The most fertile opening-book-in-a-series is not necessarily the most tight, coherent book, writing-wise. Doing any one thing well is difficult, and takes up tons of narrative energy – a series needs interesting places to go next, and some loose ends to follow later. Primary Inversion, Catherine Asaro’s first Skolian book (of many), is a good example of how to do this in a fun way.
Soz is one the highest-rated empaths in the galaxy, possibly next in line to rule the Skolian Imperialate; she’s also a starship pilot known as a Jagernaut, and really good at her job because of her mental abilities (we follow her and her squad in an amazing space battle early on in the book). Her family rules Skolia, again because of their mighty minds, and their area of the galaxy is locked in mortal war against the evil Traders. But what happens to Soz when she meets the Trader heir and he is not as evil as the rest of his family?
That’s a really brief summary of the book. Broadly speaking, Primary Inversionhas:
- galactic empires in titanic, deathly struggles
- a family saga filled with pain, loneliness and the occasional triumph
- telepaths making sweet, sweet love to each other
- really hardcore space combat (see Asaro’s scientific works on physics and propulsion) at faster than light speeds
- futuristic computer networks and various capers related to them
- a convincing depiction of post-traumatic stress disorder
In other words, it’s a book that’s fun to read on its own, if a bit messy, and it’s a great book to launch a series with. While I was reading it this time around, I couldn’t help thinking of Anne McCaffrey – I wrote about Dragonflight here on the Gutter a while ago, and the parallels jumped out at me. McCaffrey wrote a book jammed with a ton of wacky material, and it gave her lots of room for sequels; likewise Asaro. As an example of the opposite case, I immediately thought of the Ender books (my reaction to the first set and the second set), where the sequels built from a book that was a perfect gem on its own. Ender’s Game proved to be too tidy and too closed-off/complete to generate interesting sequels.
I guess the main difference between McCaffrey and Asaro would be that McCaffrey stuck relatively closely to the template of Dragonflight – the Pern books all resemble one another to a certain degree. The Skolian books drift away from the SF side of things, especially the space combat, and get sucked into the family saga side. Yes, these elements are already present in Primary Inversion, but the mix definitely changes in proportion. Maybe it’s “The Thorn Birds in space!” all the way along, with greater emphasis on family turmoil as the story goes along.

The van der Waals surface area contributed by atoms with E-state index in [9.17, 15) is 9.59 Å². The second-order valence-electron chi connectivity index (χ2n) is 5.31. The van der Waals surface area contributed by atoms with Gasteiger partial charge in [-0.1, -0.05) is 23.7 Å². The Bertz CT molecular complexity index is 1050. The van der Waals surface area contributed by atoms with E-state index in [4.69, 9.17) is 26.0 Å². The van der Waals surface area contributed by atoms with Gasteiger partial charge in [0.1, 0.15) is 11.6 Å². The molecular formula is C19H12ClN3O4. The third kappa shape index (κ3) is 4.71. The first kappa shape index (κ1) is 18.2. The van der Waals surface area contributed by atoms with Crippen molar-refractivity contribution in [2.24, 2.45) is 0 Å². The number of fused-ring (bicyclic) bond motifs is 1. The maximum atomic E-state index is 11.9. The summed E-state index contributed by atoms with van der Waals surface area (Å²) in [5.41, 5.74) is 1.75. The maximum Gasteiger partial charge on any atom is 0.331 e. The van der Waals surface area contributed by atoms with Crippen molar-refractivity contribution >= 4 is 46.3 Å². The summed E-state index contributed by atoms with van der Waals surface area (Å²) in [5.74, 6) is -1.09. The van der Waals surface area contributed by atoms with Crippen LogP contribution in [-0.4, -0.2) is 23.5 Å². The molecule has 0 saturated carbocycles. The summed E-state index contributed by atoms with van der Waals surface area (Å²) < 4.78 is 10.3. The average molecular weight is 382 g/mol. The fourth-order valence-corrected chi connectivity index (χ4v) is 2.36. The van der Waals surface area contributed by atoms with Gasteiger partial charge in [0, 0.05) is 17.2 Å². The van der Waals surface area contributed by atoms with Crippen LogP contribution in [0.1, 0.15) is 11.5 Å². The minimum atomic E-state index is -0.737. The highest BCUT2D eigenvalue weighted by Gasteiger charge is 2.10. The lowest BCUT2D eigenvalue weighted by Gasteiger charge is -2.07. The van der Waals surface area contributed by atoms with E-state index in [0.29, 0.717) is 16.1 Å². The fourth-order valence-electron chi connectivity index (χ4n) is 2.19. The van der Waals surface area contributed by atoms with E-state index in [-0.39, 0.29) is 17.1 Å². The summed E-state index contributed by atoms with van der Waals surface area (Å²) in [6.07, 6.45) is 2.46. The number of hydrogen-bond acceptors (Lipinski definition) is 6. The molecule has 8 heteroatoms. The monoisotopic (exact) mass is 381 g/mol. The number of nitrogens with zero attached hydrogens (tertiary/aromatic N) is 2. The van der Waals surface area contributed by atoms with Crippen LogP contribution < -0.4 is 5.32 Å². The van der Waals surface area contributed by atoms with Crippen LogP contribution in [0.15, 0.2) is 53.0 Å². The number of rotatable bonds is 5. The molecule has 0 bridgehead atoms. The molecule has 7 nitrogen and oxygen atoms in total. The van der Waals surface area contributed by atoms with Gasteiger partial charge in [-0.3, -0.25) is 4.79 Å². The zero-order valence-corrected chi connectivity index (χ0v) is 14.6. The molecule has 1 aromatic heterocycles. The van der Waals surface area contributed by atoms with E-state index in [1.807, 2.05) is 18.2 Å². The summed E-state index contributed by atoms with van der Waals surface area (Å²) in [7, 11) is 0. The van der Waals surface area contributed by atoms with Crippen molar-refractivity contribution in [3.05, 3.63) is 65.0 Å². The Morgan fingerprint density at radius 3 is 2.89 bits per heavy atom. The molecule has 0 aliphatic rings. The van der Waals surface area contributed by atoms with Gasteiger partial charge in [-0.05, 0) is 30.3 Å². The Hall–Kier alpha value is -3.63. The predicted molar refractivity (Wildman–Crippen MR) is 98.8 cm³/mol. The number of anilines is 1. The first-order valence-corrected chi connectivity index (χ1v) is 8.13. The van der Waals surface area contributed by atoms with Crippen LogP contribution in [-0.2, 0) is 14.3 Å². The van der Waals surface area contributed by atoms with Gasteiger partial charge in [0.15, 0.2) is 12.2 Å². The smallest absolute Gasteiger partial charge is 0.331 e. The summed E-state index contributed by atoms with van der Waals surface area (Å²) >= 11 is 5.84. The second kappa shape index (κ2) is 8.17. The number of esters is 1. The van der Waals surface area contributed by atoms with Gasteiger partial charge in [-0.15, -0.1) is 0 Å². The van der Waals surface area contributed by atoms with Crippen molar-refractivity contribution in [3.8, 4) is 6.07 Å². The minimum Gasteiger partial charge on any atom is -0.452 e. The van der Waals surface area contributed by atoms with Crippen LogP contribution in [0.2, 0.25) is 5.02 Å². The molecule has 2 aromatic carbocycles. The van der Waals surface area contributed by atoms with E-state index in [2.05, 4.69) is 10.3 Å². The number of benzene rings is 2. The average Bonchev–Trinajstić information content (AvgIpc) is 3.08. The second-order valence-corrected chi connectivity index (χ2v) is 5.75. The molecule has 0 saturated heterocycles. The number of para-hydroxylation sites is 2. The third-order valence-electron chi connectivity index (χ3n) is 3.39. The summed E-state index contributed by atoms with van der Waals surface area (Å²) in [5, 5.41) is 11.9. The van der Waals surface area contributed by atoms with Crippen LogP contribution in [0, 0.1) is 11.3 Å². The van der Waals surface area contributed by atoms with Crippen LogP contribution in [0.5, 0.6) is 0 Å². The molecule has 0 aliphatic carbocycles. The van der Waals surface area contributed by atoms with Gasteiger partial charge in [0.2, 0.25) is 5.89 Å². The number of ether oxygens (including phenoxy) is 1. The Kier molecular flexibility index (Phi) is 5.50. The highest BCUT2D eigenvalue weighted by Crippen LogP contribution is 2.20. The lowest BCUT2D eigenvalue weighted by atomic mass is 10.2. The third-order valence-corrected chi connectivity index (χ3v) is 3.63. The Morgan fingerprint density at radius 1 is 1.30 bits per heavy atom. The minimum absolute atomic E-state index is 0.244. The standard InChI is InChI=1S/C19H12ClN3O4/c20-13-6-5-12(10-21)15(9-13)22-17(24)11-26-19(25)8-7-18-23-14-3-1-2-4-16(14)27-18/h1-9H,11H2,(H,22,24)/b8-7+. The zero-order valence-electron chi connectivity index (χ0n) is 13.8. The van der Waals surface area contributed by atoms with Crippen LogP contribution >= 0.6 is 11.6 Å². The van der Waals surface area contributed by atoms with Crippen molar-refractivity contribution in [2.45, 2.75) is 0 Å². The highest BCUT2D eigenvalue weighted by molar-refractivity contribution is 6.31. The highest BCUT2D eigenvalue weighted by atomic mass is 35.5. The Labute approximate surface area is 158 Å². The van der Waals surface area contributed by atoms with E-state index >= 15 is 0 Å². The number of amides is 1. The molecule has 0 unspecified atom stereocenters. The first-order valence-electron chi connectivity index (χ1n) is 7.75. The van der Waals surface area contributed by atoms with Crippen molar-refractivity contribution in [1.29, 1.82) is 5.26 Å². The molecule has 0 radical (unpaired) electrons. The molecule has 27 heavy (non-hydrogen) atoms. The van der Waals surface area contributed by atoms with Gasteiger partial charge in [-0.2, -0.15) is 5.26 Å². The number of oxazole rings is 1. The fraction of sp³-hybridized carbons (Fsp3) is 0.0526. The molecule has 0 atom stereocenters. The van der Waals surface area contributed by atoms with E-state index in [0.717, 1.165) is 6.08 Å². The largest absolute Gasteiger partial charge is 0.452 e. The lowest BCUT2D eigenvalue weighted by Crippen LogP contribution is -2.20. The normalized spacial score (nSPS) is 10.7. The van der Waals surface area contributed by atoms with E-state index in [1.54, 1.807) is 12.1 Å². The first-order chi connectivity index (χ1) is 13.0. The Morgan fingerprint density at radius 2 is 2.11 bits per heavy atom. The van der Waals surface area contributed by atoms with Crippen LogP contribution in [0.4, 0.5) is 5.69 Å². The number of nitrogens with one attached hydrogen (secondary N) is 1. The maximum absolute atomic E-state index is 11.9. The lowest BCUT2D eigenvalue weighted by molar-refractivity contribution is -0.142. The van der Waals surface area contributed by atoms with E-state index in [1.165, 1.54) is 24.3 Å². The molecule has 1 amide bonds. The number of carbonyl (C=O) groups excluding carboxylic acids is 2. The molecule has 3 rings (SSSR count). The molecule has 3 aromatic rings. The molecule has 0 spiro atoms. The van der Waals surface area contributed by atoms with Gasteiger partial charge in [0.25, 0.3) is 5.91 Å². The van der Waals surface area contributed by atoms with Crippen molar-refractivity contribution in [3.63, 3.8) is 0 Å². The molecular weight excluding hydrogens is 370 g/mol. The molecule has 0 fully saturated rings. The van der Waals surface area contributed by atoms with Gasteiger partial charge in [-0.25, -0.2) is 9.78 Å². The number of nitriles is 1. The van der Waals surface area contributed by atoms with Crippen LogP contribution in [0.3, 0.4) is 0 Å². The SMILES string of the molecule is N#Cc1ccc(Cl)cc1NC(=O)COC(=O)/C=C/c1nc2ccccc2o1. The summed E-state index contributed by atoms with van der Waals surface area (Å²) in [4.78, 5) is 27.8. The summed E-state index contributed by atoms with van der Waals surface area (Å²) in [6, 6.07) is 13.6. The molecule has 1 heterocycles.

And Asaro loves the romance! I like that about the series actually (see the cover to the right – it’s for one of the later books, Ascendant Sun – for some prime beefcake), since it messes with some of the weird gender things that happen in the genre. It’s true that stale old ideas of cheesecake (hot alien ladies are hot for maybe-not-as-hot earth men!) are left somewhat uncorrected by way of beefcake for the ladies. I guess what I’m trying to say is that an exact role reversal only gets us so much further than we were before.
That said, Asaro smushes the romance elements rather definitively into the futuristic saga, and she has convincing explanations for two of the key things that make for a good romance: what’s keeping our protagonists apart, and what’s driving them into each other’s arms. In the case of Primary Inversion, Soz is the heir to the Skolian empire, and she falls in love with the heir of her bitter enemies. The obstacles to their love are obvious: they’ve each been deeply conditioned by their own society to hate the other. The likelihood of family approval or support are pretty low on both sides.
Yet still their love is destined to be! You see, their empathic abilities are so great that their intimate encounters are (almost literally) mind-blowing. So there’s that. And also, in a strain of genetic determinism that struck me as a little bit odd this time around, their genes call out to each other in a deep way. They are such powerful telepaths that their very bodies are programmed to fight against the society that keeps them apart. Yes, odd, but in terms of the construction or mechanics of a romance plot, pretty clever stuff.
This mix of fun SF speculation and an intense romantic plot engine served the first book very well. It’s not entirely the same template in the books that followed, since as I’ve mentioned, the science-fictional stuff tails off a bit. If that’s what you’re looking for though – a far-future saga with tons of intricate family turmoil, and a dash of space combat and telepathy – then the galactic forecast is looking good!
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